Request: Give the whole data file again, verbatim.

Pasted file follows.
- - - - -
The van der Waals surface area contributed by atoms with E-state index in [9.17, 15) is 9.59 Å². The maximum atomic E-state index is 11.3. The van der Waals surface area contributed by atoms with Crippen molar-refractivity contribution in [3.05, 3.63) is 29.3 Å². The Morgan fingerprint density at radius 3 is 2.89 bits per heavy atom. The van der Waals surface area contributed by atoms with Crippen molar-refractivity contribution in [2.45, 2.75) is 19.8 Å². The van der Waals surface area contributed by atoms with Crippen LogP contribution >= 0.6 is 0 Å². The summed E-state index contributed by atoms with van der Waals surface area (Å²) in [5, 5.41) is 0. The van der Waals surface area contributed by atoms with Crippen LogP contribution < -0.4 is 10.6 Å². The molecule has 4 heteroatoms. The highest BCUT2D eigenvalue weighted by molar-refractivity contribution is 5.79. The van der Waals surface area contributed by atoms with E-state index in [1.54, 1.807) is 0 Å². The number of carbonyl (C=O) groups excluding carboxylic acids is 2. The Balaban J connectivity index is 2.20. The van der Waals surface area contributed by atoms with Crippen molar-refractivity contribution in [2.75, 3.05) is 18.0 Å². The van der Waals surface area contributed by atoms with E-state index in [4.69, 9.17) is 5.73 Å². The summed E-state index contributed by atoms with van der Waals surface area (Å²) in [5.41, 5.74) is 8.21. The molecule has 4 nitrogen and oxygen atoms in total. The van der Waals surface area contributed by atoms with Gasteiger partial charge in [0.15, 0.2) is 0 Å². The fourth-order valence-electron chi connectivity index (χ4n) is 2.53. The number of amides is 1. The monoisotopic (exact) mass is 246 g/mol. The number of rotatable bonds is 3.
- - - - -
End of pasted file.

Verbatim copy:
The van der Waals surface area contributed by atoms with E-state index in [9.17, 15) is 9.59 Å². The maximum atomic E-state index is 11.3. The van der Waals surface area contributed by atoms with Crippen molar-refractivity contribution in [3.05, 3.63) is 29.3 Å². The Morgan fingerprint density at radius 3 is 2.89 bits per heavy atom. The van der Waals surface area contributed by atoms with Crippen molar-refractivity contribution in [2.45, 2.75) is 19.8 Å². The van der Waals surface area contributed by atoms with Crippen LogP contribution >= 0.6 is 0 Å². The summed E-state index contributed by atoms with van der Waals surface area (Å²) in [5, 5.41) is 0. The van der Waals surface area contributed by atoms with Crippen LogP contribution < -0.4 is 10.6 Å². The molecule has 4 heteroatoms. The highest BCUT2D eigenvalue weighted by molar-refractivity contribution is 5.79. The van der Waals surface area contributed by atoms with E-state index in [1.54, 1.807) is 0 Å². The number of carbonyl (C=O) groups excluding carboxylic acids is 2. The Balaban J connectivity index is 2.20. The van der Waals surface area contributed by atoms with Crippen molar-refractivity contribution in [2.75, 3.05) is 18.0 Å². The van der Waals surface area contributed by atoms with E-state index in [4.69, 9.17) is 5.73 Å². The summed E-state index contributed by atoms with van der Waals surface area (Å²) in [5.41, 5.74) is 8.21. The molecule has 4 nitrogen and oxygen atoms in total. The van der Waals surface area contributed by atoms with Gasteiger partial charge in [0.15, 0.2) is 0 Å². The fourth-order valence-electron chi connectivity index (χ4n) is 2.53. The number of amides is 1. The monoisotopic (exact) mass is 246 g/mol. The number of rotatable bonds is 3.